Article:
Doors and Eyes Open Again - Part 1
There’s nothing quite like being waved into the diplomatic line when you enter a foreign country. Stepping off the red-eye flight from London into Nairobi airport I wasn’t sure if I was still dreaming but, as our queuing time vanished, I blinked the sleep dust away and remembered… this is Kenya.
As dawn broke and the illusion of being treated like an ambassador or UN delegate faded away (opening the line was more of a pragmatic move by Kenyan border officials) a beam of joy lit me up like a ray of sunshine - SeeKenya was finally in Kenya again!
When I waved goodbye in 2019, at the end of an intense two-week clinic, I wondered if I would ever return to this land of welcoming people and nature’s wonders. I had left a piece of my heart here and its soil would never leave my shoes. A year later, mere days after our team returned from another clinic trip, the spread of Covid-19 closed the country’s doors behind them, and we wondered if we would ever run a clinic here again…
… So it was with great excitement that I and my fellow trustees stepped out into Nairobi’s misty dawn, ready to embrace whatever awaited us.
Our hopes for this visit were high, we had a lot to accomplish. Covid-19 and the societal restrictions it brought stopped us from helping people see better. And while we used our Zoom calls and socially distanced walks to devise new ways of improving personal eye-care in place over 4,000 miles away, no number of remote clinics or eye health adverts will help a child that’s losing their sight to undiagnosed glaucoma. While we paced and prayed for the pandemic to pass, potential patients waited in pain and suffering for nearly two and a half years for the eye care they desperately needed.
Our agenda for the week was crammed: spend time with our local partners and dear friends from Edfri International, praying and planning for the next pop-up clinic; review the permanent clinic building, to begin its redevelopment; seek out new partners to grow the clinical services we can offer, such as cataract operations. Oh yes, and follow-up in person with a few patients that we’ve been in contact with throughout the pandemic. But it didn’t turn out quite like that...
‘We can make our plans but the Lord determines our steps’. Proverbs 16:9. The older I get, the more real this statement seems to become – even more so when our trustees visit Kenya. As with every trip to the place that some of our team call their second home, our hosts went above and beyond to make us feel welcome, loved, valued, safe and catered for. Joining the congregation at Kambakia Christian Centre for their Sunday morning service is core to every trip and on our second day in country we were part of the church family once again. The reason for our presence was, as usual, explained – including the unexpected announcement that we would be running a full-service clinic!
I think, in our hearts, we all knew that this was a possibility – even a hope - but we’d not dreamed we’d be able to pull it off, in part because one reason for our trip was to assess how we would run a clinic with Covid-prevention measures in place. In June 2022, Kenya’s approach to handling the spread of the virus was still quite different to the UK. With (an estimated) less than 20% of the population vaccinated, we were obliged to wear masks in all public places, including the plane. So, in true SeeKenya style, our team of UK specialists and local partners rose to the occasion, and we established a pop-up clinic in the church building (rather than our usual location). Instead of seeing the 20 or so existing patients that we had envisaged, we treated over 100 people across two days, giving full examinations, prescribing medicine and making up nearly 100 pairs of glasses!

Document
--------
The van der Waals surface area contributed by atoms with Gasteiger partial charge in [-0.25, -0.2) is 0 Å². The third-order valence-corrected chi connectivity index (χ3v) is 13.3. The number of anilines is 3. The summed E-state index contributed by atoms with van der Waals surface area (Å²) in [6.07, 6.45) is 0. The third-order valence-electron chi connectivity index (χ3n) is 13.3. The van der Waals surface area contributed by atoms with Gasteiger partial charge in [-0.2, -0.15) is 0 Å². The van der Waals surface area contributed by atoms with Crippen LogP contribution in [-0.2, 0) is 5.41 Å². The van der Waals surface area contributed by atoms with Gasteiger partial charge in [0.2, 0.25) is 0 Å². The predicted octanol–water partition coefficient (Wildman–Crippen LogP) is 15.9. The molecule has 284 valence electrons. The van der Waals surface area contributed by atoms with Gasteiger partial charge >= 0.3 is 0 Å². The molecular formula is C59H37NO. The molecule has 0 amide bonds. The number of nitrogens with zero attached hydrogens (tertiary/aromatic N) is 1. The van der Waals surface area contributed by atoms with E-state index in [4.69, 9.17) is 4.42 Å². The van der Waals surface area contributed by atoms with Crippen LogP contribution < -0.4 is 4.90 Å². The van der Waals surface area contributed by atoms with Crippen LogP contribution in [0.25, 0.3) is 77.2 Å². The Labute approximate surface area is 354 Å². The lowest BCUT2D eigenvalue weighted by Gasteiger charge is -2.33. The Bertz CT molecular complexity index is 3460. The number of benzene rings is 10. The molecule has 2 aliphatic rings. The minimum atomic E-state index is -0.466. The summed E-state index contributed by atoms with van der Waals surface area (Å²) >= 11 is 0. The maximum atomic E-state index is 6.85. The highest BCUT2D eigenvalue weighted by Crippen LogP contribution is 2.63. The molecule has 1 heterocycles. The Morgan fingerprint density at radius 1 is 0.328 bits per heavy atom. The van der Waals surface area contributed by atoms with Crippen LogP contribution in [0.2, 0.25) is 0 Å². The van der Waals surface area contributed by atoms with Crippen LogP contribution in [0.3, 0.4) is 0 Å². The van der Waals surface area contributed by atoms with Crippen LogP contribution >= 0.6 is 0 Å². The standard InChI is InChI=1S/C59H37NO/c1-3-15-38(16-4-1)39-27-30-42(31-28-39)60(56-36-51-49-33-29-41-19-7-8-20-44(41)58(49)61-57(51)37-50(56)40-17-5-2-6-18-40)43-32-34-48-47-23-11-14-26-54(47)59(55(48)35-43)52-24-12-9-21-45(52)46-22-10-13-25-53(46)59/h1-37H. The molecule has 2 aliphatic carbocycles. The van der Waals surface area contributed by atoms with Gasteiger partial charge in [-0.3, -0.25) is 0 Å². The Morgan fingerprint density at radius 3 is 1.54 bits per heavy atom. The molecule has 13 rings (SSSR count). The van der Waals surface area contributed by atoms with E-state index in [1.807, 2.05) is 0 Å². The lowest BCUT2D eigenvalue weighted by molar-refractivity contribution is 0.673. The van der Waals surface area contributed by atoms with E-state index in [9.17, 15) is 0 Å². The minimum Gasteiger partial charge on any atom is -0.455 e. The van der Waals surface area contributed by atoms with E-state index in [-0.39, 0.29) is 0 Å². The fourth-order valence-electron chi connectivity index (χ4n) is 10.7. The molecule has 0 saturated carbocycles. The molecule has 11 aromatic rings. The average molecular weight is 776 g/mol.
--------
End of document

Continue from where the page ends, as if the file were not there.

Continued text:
It was exhausting but worth it. As I watched our optometrists, all dolled up in their PPE finery, work non-stop, I saw the faces of each patient. Each face tells a different story, but they have a common theme. Hope. This area of Kenya still lacks the eye care that many people need; care that improves their quality of life, sometimes beyond recognition. I watched as people walked into our makeshift clinic, some in pain, many with assistance, each one suffering in some way but all with the hope that we could help them somehow. And I saw their faces change as they were examined and treated, their hopes becoming reality as their sight was improved in some way, be it with a pair of glasses, simple medication or something else. Pride can be a dangerous thing but my heart swelled with it as I watched our amazing team give people a new lease of life. Sorrow turned to joy. Frowns turned to smiles.
Our desire is to help ‘open eyes to a better life’ and seeing SeeKenya’s small but effective operation in action again re-opened mine. Seeing the impact it has on people’s lives and the change that can bring to communities is astonishing. As the doors to the country are open once more so are the possibilities for the future. Running our pop-up clinics make a difference but they’re not enough. Helping people in person has reinforced the need for a permanent clinic here and the transformation that can bring to countless lives.
But, as our week unfolded, it wasn’t just the country’s doors that were opening up…
Written by Andy Heald - SeeKenya Trustee